Google Closes on DoubleClick
It's good to be Google right now. Its two ostensible archrivals, Microsoft
and Yahoo, are mired in a takeover battle. And now it's
: Google owns the online ad agency DoubleClick.
Earlier this week, Google cleared its final hurdle in the DoubleClick deal
when the European Commission unconditionally approved the $3.1 billion purchase.
As the ink was drying on the EC's permission slip, Google sealed the deal with
DoubleClick. It got approval for the deal from the U.S.
antitrust officials toward the end of last year.
Despite protests from online privacy advocates and potential GoogleClick competitors,
the EC gave the deal a green light, citing no apparent competitive issues or
conflicts. "Google and DoubleClick were not exerting major competitive
constraints on each other's activities and could, therefore, not be considered
as competitors at the moment," it reported in a statement released along
with the announcement. I love the "at the moment" part. Think the
EC knows something we don't?
I suppose this approval was inevitable, what with all the other consolidations
going on in the online ad industry. Microsoft bought aQuantive, Yahoo bought
BlueLithium and AOL bought Tacoda. Now they're all nicely paired.
Here I am once
again writing about online companies becoming ad agencies and feeling a
little uneasy about the whole thing. How do you feel? Send me your thoughts
EMC Loses and Wins
You win some and you lose some. No one knows that better this week than EMC.
It lost one fish, but won another. At least this puts it one fish ahead.
EMC just put
up $178 million to scoop up portable storage vendor Iomega. This move would've
helped EMC gain a stronger foothold in the SMB and consumer markets. In the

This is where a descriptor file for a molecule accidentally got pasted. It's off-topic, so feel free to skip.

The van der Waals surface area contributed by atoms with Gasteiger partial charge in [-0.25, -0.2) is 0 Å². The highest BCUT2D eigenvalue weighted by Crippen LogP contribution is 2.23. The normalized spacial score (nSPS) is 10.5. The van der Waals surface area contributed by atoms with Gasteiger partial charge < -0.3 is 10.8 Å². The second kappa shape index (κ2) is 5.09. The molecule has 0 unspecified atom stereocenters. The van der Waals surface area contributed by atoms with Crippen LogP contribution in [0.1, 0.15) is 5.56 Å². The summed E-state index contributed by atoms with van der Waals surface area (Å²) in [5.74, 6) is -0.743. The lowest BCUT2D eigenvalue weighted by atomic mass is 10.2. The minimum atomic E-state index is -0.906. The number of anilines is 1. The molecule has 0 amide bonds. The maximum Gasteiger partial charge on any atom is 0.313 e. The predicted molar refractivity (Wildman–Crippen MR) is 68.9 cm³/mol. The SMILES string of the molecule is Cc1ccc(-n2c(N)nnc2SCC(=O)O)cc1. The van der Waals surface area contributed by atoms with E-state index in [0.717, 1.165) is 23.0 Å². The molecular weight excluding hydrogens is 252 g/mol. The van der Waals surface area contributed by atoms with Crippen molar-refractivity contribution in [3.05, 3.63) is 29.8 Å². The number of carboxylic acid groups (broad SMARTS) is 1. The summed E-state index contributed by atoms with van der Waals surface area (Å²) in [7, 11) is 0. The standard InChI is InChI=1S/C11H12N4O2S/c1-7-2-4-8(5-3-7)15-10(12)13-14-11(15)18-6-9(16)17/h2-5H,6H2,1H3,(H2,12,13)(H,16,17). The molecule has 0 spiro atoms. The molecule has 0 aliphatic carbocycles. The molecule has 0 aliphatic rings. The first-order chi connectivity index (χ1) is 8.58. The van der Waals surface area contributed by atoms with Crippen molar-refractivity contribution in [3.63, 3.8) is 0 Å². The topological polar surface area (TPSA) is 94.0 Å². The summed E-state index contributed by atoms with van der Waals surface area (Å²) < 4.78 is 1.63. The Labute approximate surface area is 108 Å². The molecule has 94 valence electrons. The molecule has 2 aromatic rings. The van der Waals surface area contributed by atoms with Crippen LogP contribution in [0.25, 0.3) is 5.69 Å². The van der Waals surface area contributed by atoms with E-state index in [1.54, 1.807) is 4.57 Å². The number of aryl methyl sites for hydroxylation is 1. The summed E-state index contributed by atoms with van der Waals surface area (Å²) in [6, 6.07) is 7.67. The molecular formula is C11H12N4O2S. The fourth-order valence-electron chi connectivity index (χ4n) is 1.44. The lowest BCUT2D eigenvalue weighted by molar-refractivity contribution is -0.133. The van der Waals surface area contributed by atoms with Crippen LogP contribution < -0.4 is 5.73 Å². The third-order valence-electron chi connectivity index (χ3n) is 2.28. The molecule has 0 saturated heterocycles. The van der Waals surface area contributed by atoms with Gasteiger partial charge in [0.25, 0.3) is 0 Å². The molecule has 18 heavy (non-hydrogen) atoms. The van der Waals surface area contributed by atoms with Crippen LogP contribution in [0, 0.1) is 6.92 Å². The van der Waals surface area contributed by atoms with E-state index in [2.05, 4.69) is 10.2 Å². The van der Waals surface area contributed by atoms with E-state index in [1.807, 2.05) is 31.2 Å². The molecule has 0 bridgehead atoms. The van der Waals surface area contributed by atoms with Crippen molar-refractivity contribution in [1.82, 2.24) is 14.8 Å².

end, though, Iomega said thanks, but no thanks. Industry analysts expect EMC
to continue pursuing the deal and upping the ante.
Iomega said in a prepared statement that it rejected the deal because it "would
not reasonably constitute a superior proposal." By that, it was referring
to a transfer of stock deal with ExcelStor Technology, in which ExcelStor shareholders
would maintain a 60 percent ownership stake in Iomega.
EMC has been on quite the shopping spree lately. Last year, it bought Berkeley
Data Systems, creators of the Mozy Web-based backup service; and Pi Corp., which
has an online data management system. Its successful acquisitions continue with
announcement: EMC has just scooped up privately held Infra Corp., a small
Australian firm that develops help desk management software. Since Infra Corp
was privately held, terms of the deal were not disclosed.
Guess someone at EMC has an itchy trigger finger when it comes to "Add
to Cart." And I thought I was bad. What do you think of EMC's strategy?
Are you using any of EMC's products, or any from its many partners and acquisitions?
Let me know at email@example.com.
E-Mail Security Could Be Better
That's the short-answer result of Webroot's latest report, "The State of
Internet Security: Protecting Business Email." The report states that e-mail
has quickly become the most critical type of business document used today --
no great surprise there. It backs up that assertion by quoting IDC, which predicts
that companies worldwide will send 6.62 trillion business e-mails this year.